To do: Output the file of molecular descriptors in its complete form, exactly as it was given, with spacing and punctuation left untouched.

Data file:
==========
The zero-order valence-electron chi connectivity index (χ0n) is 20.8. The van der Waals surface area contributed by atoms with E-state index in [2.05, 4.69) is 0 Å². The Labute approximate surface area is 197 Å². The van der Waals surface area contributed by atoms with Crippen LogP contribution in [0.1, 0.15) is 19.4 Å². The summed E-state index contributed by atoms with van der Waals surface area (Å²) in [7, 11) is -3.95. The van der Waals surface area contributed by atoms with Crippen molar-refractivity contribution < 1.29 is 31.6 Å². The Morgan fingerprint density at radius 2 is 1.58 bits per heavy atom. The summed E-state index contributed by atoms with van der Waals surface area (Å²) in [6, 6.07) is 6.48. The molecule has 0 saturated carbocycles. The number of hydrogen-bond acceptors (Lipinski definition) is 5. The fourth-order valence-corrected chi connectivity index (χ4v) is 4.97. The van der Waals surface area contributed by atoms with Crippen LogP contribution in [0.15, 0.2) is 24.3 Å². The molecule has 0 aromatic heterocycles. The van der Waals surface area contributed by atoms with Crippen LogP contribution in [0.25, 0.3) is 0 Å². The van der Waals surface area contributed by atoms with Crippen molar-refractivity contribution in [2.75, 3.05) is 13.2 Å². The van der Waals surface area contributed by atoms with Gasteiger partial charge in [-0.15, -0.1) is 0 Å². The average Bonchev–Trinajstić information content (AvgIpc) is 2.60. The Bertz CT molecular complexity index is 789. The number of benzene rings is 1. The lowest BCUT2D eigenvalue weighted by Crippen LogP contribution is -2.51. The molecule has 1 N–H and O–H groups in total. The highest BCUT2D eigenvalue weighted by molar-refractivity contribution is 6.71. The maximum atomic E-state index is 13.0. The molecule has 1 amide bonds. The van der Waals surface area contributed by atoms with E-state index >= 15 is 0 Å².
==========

The zero-order valence-electron chi connectivity index (χ0n) is 20.8. The van der Waals surface area contributed by atoms with E-state index in [2.05, 4.69) is 0 Å². The Labute approximate surface area is 197 Å². The van der Waals surface area contributed by atoms with Crippen LogP contribution in [0.1, 0.15) is 19.4 Å². The summed E-state index contributed by atoms with van der Waals surface area (Å²) in [7, 11) is -3.95. The van der Waals surface area contributed by atoms with Crippen molar-refractivity contribution < 1.29 is 31.6 Å². The Morgan fingerprint density at radius 2 is 1.58 bits per heavy atom. The summed E-state index contributed by atoms with van der Waals surface area (Å²) in [6, 6.07) is 6.48. The molecule has 0 saturated carbocycles. The number of hydrogen-bond acceptors (Lipinski definition) is 5. The fourth-order valence-corrected chi connectivity index (χ4v) is 4.97. The van der Waals surface area contributed by atoms with Crippen LogP contribution in [0.15, 0.2) is 24.3 Å². The molecule has 0 aromatic heterocycles. The van der Waals surface area contributed by atoms with Crippen LogP contribution in [0.25, 0.3) is 0 Å². The van der Waals surface area contributed by atoms with Crippen molar-refractivity contribution in [2.75, 3.05) is 13.2 Å². The van der Waals surface area contributed by atoms with Gasteiger partial charge in [-0.15, -0.1) is 0 Å². The average Bonchev–Trinajstić information content (AvgIpc) is 2.60. The Bertz CT molecular complexity index is 789. The number of benzene rings is 1. The lowest BCUT2D eigenvalue weighted by Crippen LogP contribution is -2.51. The molecule has 1 N–H and O–H groups in total. The highest BCUT2D eigenvalue weighted by molar-refractivity contribution is 6.71. The maximum atomic E-state index is 13.0. The molecule has 1 amide bonds. The van der Waals surface area contributed by atoms with E-state index >= 15 is 0 Å².